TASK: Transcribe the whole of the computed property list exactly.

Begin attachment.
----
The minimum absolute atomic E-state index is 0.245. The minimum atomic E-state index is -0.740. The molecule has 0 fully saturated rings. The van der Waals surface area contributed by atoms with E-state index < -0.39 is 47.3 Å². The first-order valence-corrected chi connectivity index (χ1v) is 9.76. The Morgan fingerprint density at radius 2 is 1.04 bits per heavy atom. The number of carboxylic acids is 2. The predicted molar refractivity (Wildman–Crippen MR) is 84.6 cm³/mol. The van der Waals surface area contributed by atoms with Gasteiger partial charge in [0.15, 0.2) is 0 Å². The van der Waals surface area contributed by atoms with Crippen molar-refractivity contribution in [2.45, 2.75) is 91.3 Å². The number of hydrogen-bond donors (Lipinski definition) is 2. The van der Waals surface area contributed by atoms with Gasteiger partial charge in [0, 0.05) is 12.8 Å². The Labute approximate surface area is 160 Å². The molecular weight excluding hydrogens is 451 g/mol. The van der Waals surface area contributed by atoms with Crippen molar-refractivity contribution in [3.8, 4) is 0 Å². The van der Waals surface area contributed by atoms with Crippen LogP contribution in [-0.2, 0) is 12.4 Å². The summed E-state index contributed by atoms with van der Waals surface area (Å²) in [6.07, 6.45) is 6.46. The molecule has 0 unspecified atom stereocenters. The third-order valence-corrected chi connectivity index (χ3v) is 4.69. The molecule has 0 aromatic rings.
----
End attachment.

The minimum absolute atomic E-state index is 0.245. The minimum atomic E-state index is -0.740. The molecule has 0 fully saturated rings. The van der Waals surface area contributed by atoms with E-state index < -0.39 is 47.3 Å². The first-order valence-corrected chi connectivity index (χ1v) is 9.76. The Morgan fingerprint density at radius 2 is 1.04 bits per heavy atom. The number of carboxylic acids is 2. The predicted molar refractivity (Wildman–Crippen MR) is 84.6 cm³/mol. The van der Waals surface area contributed by atoms with Gasteiger partial charge in [0.15, 0.2) is 0 Å². The van der Waals surface area contributed by atoms with Crippen molar-refractivity contribution in [2.45, 2.75) is 91.3 Å². The number of hydrogen-bond donors (Lipinski definition) is 2. The van der Waals surface area contributed by atoms with Gasteiger partial charge in [0, 0.05) is 12.8 Å². The Labute approximate surface area is 160 Å². The molecular weight excluding hydrogens is 451 g/mol. The van der Waals surface area contributed by atoms with Crippen molar-refractivity contribution in [3.8, 4) is 0 Å². The van der Waals surface area contributed by atoms with Crippen LogP contribution in [-0.2, 0) is 12.4 Å². The summed E-state index contributed by atoms with van der Waals surface area (Å²) in [6.07, 6.45) is 6.46. The molecule has 0 unspecified atom stereocenters. The third-order valence-corrected chi connectivity index (χ3v) is 4.69. The molecule has 0 aromatic rings.